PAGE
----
Laser routing. Laser routing provides a space advantage, because the kerf width is just a few micrometers. For example, the little boards in FIGURE 2 were initially organized in anticipation the panel would be routed. In this way the panel yielded 124 boards. After designing the design for laser Laser PCB Depaneling, the amount of boards per panel increased to 368. So for each 368 boards needed, only one panel must be produced as opposed to three.
Routing can also reduce panel stiffness to the level that a pallet is usually necessary for support during the earlier steps inside the assembly process. But unlike the earlier methods, routing will not be restricted to cutting straight line paths only.
Many of these methods exert some degree of mechanical stress on the board edges, which can lead to delamination or cause space to build up across the glass fibers. This can lead to moisture ingress, which often can reduce the long term reliability of the circuitry.
Additionally, when finishing placement of components on the board and after soldering, the final connections between the boards and panel need to be removed. Often this can be accomplished by breaking these final bridges, causing some mechanical and bending stress on the boards. Again, such bending stress could be damaging to components placed close to areas that need to be broken so that you can eliminate the board from your panel. It is actually therefore imperative to accept the production methods into consideration during board layout and for panelization in order that certain parts and traces are not put into areas regarded as subject to stress when depaneling.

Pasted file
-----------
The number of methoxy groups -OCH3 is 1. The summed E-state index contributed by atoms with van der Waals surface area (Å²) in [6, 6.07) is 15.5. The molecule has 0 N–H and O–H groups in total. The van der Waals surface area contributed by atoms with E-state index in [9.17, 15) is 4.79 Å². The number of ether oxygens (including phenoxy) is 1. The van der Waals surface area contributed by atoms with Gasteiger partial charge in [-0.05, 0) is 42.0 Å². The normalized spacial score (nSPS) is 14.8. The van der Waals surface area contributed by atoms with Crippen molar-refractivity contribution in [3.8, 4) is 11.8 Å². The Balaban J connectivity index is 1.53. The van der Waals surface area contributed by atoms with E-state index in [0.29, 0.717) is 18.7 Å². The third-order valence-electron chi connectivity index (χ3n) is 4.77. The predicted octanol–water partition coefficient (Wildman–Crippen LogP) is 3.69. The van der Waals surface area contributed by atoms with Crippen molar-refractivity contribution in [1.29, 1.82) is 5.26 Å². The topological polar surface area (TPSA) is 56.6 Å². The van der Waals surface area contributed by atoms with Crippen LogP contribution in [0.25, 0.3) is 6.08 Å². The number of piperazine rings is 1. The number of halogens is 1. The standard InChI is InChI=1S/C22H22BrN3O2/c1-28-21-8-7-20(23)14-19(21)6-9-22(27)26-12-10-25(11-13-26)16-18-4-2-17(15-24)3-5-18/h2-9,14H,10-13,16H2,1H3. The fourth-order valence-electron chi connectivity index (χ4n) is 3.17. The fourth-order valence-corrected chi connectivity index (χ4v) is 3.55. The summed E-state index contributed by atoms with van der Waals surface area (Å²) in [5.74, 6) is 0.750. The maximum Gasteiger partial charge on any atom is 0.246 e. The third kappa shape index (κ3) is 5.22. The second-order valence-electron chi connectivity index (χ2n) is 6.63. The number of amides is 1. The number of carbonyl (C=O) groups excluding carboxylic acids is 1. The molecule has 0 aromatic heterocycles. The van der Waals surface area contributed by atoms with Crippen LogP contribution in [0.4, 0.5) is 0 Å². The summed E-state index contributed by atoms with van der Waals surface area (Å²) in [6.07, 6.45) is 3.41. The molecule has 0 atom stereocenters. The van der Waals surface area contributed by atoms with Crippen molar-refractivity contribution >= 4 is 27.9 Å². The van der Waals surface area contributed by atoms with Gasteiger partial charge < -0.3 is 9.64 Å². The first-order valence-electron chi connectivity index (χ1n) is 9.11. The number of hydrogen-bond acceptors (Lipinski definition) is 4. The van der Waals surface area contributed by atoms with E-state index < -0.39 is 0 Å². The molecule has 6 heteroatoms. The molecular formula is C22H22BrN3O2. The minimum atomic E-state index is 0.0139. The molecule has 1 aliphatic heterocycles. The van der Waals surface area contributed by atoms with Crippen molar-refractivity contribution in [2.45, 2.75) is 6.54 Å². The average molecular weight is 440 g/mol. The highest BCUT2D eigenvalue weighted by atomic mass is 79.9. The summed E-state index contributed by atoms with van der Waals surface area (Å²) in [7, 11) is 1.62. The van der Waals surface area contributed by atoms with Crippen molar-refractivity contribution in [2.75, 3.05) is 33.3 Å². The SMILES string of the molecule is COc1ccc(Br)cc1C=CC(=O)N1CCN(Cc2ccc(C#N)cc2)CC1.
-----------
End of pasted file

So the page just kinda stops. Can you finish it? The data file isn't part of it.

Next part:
Room is additionally needed to permit the precision (or lack thereof) in which the tool path can be put and to take into consideration any non-precision in the board pattern.
Laser cutting. The most recently added tool to delaminate flex and rigid boards is actually a laser. In the SMT industry several types of lasers are employed. CO2 lasers (~10µm wavelength) can offer extremely high power levels and cut through thick steel sheets and in addition through circuit boards. Neodymium:Yag lasers and fiber lasers (~1µm wavelength) typically provide lower power levels at smaller beam sizes. Both these laser types produce infrared light and could be called “hot” lasers because they burn or melt the material being cut. (Being an aside, these are the basic laser types, especially the Nd:Yag lasers, typically employed to produce stainless-steel stencils for solder paste printing.)